A Royal Canadian Mounted Police (RCMP) officer announces to a group of asylum-seekers that they will be crossing illegally into Canada as they wait in line to to enter at the US-Canada border in Champlain, New York, August 7, 2017.

A Royal Canadian Mounted Police (RCMP) officer announces to a group of asylum-seekers that they will be crossing illegally into Canada as they wait in line to to enter at the US-Canada border in Champlain, New York, Aug. 7, 2017.

Credit:

Christinne Muschi/Reuters

Jonathan, an asylum-seeker from Haiti, has a collection of bus tickets from his trip last fall from Florida to the US-Canada border. The last bus dropped him off in Plattsburgh, New York, a little over 20 miles from Canada. Then, he took a taxi to the border. 

But he didn’t go to an official border crossing. Instead, he followed instructions from other asylum-seekers. 

“My friend sent me every [piece of] information,” said Jonathan, who asked to use only his first name because his asylum case is pending.

That information included videos posted online of an informal crossing point north of Plattsburgh. The spot, a country road that reaches a dead end in a gravel patch at the border, has become so popular with asylum-seekers that police now wait, 24/7, on the Canadian side to detain new arrivals.

But like tens of thousands of other asylum-seekers trying to reach Canada from the US in the past four years, Jonathan took this route to avoid a bilateral deal between the two countries known as the Safe Third Country Agreement. Signed in the wake of 9/11, the deal allows both the US and Canada to turn back asylum-seekers who present themselves at official border crossings if they first passed through the other country. In practice, it has more frequently impacted asylum-seekers arriving in Canada after having lived in or transited through the United States.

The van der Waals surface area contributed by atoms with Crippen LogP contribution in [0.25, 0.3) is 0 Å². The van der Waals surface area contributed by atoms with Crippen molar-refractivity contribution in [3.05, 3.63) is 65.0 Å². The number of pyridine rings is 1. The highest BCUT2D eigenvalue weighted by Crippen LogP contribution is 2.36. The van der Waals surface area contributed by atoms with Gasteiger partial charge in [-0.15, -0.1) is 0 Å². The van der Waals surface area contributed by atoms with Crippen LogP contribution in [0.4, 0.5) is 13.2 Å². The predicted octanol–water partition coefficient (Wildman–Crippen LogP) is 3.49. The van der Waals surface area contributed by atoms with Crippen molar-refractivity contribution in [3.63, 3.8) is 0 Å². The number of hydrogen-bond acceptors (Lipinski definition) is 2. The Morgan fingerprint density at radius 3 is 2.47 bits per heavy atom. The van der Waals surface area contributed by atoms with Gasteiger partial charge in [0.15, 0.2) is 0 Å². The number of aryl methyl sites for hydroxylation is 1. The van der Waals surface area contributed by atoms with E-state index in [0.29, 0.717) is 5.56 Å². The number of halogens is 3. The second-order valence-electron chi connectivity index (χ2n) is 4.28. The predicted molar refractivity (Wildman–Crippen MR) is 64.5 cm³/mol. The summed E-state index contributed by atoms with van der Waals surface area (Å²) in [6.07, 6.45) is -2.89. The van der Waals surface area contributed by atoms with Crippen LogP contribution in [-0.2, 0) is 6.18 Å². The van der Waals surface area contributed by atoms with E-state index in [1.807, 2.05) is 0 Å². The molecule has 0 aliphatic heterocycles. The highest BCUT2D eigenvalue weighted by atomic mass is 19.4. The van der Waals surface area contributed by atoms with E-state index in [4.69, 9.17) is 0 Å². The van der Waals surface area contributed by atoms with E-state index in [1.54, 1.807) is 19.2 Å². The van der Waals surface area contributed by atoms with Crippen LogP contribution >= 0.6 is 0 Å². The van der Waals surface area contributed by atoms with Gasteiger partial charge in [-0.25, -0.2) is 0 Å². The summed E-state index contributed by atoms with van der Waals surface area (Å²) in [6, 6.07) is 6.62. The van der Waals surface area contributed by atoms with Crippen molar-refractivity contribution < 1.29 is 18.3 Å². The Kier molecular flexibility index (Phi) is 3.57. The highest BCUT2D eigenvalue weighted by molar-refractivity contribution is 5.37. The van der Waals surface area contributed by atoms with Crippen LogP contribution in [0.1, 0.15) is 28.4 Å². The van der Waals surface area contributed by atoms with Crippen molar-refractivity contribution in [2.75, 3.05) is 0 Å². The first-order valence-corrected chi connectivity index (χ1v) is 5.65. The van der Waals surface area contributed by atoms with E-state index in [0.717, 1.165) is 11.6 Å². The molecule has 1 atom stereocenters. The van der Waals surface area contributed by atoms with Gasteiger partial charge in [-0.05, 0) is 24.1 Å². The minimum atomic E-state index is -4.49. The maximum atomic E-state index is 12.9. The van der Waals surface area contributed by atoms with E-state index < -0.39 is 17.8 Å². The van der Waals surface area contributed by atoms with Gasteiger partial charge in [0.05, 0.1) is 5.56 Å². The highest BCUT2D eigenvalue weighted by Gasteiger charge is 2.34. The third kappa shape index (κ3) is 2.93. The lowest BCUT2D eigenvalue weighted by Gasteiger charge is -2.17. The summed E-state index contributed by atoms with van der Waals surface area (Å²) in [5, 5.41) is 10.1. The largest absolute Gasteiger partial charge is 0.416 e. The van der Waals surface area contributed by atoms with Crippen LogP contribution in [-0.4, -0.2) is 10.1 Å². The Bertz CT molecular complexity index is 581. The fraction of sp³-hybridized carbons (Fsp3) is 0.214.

But last week, a Canadian judge ruled the agreement violates asylum-seekers’ rights because of what happens after people are turned back to the US if they arrive at official border crossings. Detention conditions to which returned asylum-seekers may be subject in the US violates asylum-seekers’ protections under the Canadian Charter of Rights and Freedoms, the judge found.

Related: Canadian court weighs whether the US is safe for asylum-seekers

Alex Neve, secretary general of Amnesty International Canada, which was a party to the legal challenge, explained that those who do arrive at the US border at official crossing points and are turned back are returned to US border agents. 

“You may very well end up in detention for an extended period of time. In immigration detention centers, sometimes commingled with criminal convicts. That’s very commonplace.”

Alex Neve, Secretary General, Amnesty International Canada

“You may very well end up in detention for an extended period of time. In immigration detention centers, sometimes commingled with criminal convicts. That’s very commonplace,” Neve said. 

In her ruling Wednesday, Canadian Federal Court Justice Ann Marie McDonald focused on the experience of plaintiff Nedira Mustefa, an asylum-seeker who is originally from Ethiopia.